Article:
Misusers and those at risk of misuse are, of course, a key focus of our campaigns, but we are also addressing the needs of parents. I am acutely aware of the powerlessness that parents can sometimes feel in the face of drug misuse or the suspicion of drugs misuse in their family. The fear and anguish that drugs misuse can cause to them is immeasurable.

I know that hon Members will wish to join me in paying tribute to the parents of Leah Betts. Their dignity in such tragic circumstances, and their determination to prevent other families from suffering as they have, has been remarkable. We have seen no less courage and dignity from the Cousins and Bouzis families.

The aim of our campaigns for parents has been to help parents tackle drugs issues with their children, to give practical advice on how to approach such a sensitive issue, to help them recognise the signs of drugs misuse or solvent abuse in their children, to tell parents where they can go for more help or information, and to inform them about the drugs their children might be misusing and the language that young people use to talk about them. The demand for this literature has been remarkable. There is clearly a thirst for knowledge about drugs among parents, and we will continue to work to meet that need.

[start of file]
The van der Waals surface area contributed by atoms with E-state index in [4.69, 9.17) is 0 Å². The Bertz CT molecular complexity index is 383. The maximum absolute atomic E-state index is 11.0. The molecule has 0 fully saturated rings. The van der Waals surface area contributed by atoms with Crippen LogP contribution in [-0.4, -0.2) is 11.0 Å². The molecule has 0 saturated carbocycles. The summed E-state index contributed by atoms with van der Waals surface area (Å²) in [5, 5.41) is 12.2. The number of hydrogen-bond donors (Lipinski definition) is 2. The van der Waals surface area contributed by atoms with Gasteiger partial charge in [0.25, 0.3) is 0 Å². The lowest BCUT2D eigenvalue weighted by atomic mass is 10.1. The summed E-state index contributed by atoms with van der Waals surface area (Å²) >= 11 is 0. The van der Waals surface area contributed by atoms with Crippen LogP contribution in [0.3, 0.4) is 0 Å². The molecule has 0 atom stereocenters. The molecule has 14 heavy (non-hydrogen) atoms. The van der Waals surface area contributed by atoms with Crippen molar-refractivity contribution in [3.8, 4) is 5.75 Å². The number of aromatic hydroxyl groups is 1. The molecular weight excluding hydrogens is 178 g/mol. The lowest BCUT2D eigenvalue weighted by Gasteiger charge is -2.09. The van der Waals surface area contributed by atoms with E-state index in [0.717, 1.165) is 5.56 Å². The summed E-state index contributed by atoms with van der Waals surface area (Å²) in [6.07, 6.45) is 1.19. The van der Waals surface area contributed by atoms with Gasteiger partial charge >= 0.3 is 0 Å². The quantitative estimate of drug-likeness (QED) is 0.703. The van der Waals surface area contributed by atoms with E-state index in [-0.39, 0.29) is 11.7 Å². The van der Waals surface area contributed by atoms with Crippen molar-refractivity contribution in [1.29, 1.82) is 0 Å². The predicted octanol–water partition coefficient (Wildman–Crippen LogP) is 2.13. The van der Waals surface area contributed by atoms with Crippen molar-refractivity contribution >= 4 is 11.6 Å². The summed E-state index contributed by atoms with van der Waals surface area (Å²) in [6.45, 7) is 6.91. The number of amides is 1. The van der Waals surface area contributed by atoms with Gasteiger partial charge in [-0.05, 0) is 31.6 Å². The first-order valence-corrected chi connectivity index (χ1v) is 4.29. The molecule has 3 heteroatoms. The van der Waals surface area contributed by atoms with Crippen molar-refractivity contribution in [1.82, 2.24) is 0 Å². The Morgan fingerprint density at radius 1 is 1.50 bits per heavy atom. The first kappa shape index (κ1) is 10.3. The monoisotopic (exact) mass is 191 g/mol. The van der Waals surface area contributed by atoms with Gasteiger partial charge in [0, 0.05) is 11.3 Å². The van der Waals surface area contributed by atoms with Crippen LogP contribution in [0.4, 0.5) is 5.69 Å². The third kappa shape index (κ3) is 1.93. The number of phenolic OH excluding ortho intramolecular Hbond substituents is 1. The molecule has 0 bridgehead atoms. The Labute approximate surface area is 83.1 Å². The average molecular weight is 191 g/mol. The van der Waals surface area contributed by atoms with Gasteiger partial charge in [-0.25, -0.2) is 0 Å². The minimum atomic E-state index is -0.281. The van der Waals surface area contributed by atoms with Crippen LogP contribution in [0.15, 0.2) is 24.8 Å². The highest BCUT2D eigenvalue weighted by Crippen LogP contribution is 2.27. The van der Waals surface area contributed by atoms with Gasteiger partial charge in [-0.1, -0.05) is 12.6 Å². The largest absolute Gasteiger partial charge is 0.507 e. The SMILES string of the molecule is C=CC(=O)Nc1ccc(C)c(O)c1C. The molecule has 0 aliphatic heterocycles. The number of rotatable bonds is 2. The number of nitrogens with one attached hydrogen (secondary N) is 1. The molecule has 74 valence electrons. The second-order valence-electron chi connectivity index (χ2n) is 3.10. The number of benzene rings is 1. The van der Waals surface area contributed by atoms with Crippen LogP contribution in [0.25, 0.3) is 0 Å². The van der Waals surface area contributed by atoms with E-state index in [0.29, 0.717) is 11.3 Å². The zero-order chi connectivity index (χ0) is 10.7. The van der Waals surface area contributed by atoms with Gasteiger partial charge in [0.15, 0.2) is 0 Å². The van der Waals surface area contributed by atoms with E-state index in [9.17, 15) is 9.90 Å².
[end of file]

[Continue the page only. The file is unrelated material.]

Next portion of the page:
There are no quick and easy solutions to the complex problem of drugs misuse. The Government's strategy represents a new impetus to galvanise all the key players in a determined and concerted effort on a range of fronts to tackle drugs together. In taking all this work forward, what must remain at the forefront of all our minds is the human element—the individual tragedies of ruined lives and distraught parents. It is those tragedies which lie at the heart of "Tackling Drugs Together", and that is why the Government will continue the fight against drugs misuse with vigour and determination.

Question put and agreed to.

Adjourned accordingly at two minutes to Eleven o'clock